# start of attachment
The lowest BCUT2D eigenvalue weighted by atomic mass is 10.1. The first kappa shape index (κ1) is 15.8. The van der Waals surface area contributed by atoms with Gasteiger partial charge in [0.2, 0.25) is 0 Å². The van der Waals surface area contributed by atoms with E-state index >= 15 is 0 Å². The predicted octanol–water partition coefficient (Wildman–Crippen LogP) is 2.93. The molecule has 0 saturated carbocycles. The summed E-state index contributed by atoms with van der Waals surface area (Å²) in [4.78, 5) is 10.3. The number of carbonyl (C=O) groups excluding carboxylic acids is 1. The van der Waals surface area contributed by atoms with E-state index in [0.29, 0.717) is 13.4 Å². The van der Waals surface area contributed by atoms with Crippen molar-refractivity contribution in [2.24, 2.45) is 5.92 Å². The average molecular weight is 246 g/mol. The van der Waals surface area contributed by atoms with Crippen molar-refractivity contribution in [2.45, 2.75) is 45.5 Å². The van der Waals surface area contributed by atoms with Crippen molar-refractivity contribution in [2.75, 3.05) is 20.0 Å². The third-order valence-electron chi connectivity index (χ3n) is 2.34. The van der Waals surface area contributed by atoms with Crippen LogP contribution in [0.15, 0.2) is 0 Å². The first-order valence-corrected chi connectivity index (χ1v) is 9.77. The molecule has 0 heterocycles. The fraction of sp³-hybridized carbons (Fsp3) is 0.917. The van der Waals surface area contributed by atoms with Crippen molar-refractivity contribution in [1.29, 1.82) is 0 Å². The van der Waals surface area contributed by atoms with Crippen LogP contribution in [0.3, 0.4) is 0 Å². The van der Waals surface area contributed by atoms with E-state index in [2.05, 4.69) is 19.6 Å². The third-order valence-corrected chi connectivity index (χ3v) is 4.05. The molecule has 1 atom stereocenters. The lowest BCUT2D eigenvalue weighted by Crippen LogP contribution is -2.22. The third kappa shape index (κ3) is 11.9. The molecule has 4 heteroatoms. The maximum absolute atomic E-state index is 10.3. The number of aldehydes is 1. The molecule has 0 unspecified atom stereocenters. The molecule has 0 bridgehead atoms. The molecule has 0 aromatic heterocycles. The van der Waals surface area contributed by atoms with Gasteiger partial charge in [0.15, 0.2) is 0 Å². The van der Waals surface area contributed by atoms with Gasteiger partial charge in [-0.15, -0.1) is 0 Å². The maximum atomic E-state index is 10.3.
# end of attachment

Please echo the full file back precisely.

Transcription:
The lowest BCUT2D eigenvalue weighted by atomic mass is 10.1. The first kappa shape index (κ1) is 15.8. The van der Waals surface area contributed by atoms with Gasteiger partial charge in [0.2, 0.25) is 0 Å². The van der Waals surface area contributed by atoms with E-state index >= 15 is 0 Å². The predicted octanol–water partition coefficient (Wildman–Crippen LogP) is 2.93. The molecule has 0 saturated carbocycles. The summed E-state index contributed by atoms with van der Waals surface area (Å²) in [4.78, 5) is 10.3. The number of carbonyl (C=O) groups excluding carboxylic acids is 1. The van der Waals surface area contributed by atoms with E-state index in [0.29, 0.717) is 13.4 Å². The van der Waals surface area contributed by atoms with Crippen molar-refractivity contribution in [2.24, 2.45) is 5.92 Å². The average molecular weight is 246 g/mol. The van der Waals surface area contributed by atoms with Crippen molar-refractivity contribution in [2.45, 2.75) is 45.5 Å². The van der Waals surface area contributed by atoms with Crippen molar-refractivity contribution in [2.75, 3.05) is 20.0 Å². The third-order valence-electron chi connectivity index (χ3n) is 2.34. The van der Waals surface area contributed by atoms with Crippen LogP contribution in [0.15, 0.2) is 0 Å². The first-order valence-corrected chi connectivity index (χ1v) is 9.77. The molecule has 0 heterocycles. The fraction of sp³-hybridized carbons (Fsp3) is 0.917. The van der Waals surface area contributed by atoms with Crippen molar-refractivity contribution in [1.29, 1.82) is 0 Å². The van der Waals surface area contributed by atoms with Crippen LogP contribution in [0.3, 0.4) is 0 Å². The van der Waals surface area contributed by atoms with E-state index in [2.05, 4.69) is 19.6 Å². The third-order valence-corrected chi connectivity index (χ3v) is 4.05. The molecule has 1 atom stereocenters. The lowest BCUT2D eigenvalue weighted by Crippen LogP contribution is -2.22. The third kappa shape index (κ3) is 11.9. The molecule has 4 heteroatoms. The maximum absolute atomic E-state index is 10.3. The number of aldehydes is 1. The molecule has 0 unspecified atom stereocenters. The molecule has 0 bridgehead atoms. The molecule has 0 aromatic heterocycles. The van der Waals surface area contributed by atoms with Gasteiger partial charge in [0.15, 0.2) is 0 Å². The van der Waals surface area contributed by atoms with Gasteiger partial charge in [-0.15, -0.1) is 0 Å². The maximum atomic E-state index is 10.3.